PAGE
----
• “Will decisively alter our understanding of Kafka and render previous editions obsolete.”

    Times Literary Supplement

  • “Had one to name the author who comes nearest to bearing the same kind of relation to our age as Dante, Shakespeare, and Goethe bore to theirs, Kafka is the first one would think of.” W.H. Auden
  • “This edition of Kafka’s terrifying and comic masterpiece is the product of an international team of experts who went back to Kafka's original manuscript and notes to create a text that is as close as possible to the way the author left it. The translation closely follows the fluidity and breathlessness of the sparsely punctuated original manuscript, revealing levels of comedy, energy, and visual power that have not been previously accessible to English-language readers.”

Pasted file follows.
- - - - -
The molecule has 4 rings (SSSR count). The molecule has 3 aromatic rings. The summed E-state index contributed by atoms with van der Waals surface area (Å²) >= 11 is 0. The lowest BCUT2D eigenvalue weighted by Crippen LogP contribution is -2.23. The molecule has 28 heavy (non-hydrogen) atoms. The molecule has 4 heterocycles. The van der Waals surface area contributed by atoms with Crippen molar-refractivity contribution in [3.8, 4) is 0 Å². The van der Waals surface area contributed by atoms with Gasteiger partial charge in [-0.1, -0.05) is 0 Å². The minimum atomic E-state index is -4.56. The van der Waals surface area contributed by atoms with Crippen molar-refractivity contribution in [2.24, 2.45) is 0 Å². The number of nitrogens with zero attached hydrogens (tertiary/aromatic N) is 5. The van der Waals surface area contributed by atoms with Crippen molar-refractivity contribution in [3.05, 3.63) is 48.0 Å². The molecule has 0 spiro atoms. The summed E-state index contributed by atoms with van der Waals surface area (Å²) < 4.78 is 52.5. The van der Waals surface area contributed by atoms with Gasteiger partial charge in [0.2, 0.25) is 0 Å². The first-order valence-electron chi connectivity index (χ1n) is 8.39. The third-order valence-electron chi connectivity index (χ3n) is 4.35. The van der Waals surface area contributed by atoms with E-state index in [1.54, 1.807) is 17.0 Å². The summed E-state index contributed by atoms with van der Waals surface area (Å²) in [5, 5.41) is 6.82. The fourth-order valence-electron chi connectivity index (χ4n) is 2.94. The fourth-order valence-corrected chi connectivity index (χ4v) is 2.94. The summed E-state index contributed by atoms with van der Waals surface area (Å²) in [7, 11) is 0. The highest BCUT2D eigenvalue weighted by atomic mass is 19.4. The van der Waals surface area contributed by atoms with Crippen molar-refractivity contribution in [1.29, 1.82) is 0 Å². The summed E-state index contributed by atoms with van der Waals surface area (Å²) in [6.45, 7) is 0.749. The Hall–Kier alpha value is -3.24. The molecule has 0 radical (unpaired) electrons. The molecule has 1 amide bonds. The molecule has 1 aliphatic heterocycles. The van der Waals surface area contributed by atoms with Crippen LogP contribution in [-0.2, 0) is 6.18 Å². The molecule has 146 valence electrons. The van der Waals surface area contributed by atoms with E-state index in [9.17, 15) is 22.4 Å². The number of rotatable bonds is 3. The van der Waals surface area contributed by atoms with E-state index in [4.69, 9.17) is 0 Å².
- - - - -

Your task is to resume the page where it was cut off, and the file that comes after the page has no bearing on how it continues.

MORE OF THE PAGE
Book News

  • An AudioFile Earphones Award winner

Listener Opinions

  • 5 out of 55 out of 55 out of 55 out of 55 out of 5 by Ofelia Hunt | 2/18/2014

    " This book is funny. I like how the people move. "

  • 4 out of 54 out of 54 out of 54 out of 54 out of 5 by Stephen | 2/16/2014